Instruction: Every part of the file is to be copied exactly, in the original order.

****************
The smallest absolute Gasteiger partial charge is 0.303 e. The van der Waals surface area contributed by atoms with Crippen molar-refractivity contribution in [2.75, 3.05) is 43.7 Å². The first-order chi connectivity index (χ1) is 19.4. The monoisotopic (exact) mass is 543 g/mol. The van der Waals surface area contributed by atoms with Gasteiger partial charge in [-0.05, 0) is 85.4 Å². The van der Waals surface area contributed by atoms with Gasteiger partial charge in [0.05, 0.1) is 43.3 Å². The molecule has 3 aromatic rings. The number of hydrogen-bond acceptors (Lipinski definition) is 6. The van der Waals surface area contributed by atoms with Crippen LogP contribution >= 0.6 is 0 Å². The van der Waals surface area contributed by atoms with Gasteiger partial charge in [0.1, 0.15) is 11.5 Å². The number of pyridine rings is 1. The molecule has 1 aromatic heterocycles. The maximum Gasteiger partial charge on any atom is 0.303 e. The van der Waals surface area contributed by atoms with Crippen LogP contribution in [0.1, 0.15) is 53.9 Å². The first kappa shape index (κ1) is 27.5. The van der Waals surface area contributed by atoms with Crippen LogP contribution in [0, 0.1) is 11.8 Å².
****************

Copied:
The smallest absolute Gasteiger partial charge is 0.303 e. The van der Waals surface area contributed by atoms with Crippen molar-refractivity contribution in [2.75, 3.05) is 43.7 Å². The first-order chi connectivity index (χ1) is 19.4. The monoisotopic (exact) mass is 543 g/mol. The van der Waals surface area contributed by atoms with Gasteiger partial charge in [-0.05, 0) is 85.4 Å². The van der Waals surface area contributed by atoms with Gasteiger partial charge in [0.05, 0.1) is 43.3 Å². The molecule has 3 aromatic rings. The number of hydrogen-bond acceptors (Lipinski definition) is 6. The van der Waals surface area contributed by atoms with Crippen LogP contribution >= 0.6 is 0 Å². The van der Waals surface area contributed by atoms with Gasteiger partial charge in [0.1, 0.15) is 11.5 Å². The number of pyridine rings is 1. The molecule has 1 aromatic heterocycles. The maximum Gasteiger partial charge on any atom is 0.303 e. The van der Waals surface area contributed by atoms with Crippen LogP contribution in [0.1, 0.15) is 53.9 Å². The first kappa shape index (κ1) is 27.5. The van der Waals surface area contributed by atoms with Crippen LogP contribution in [0, 0.1) is 11.8 Å².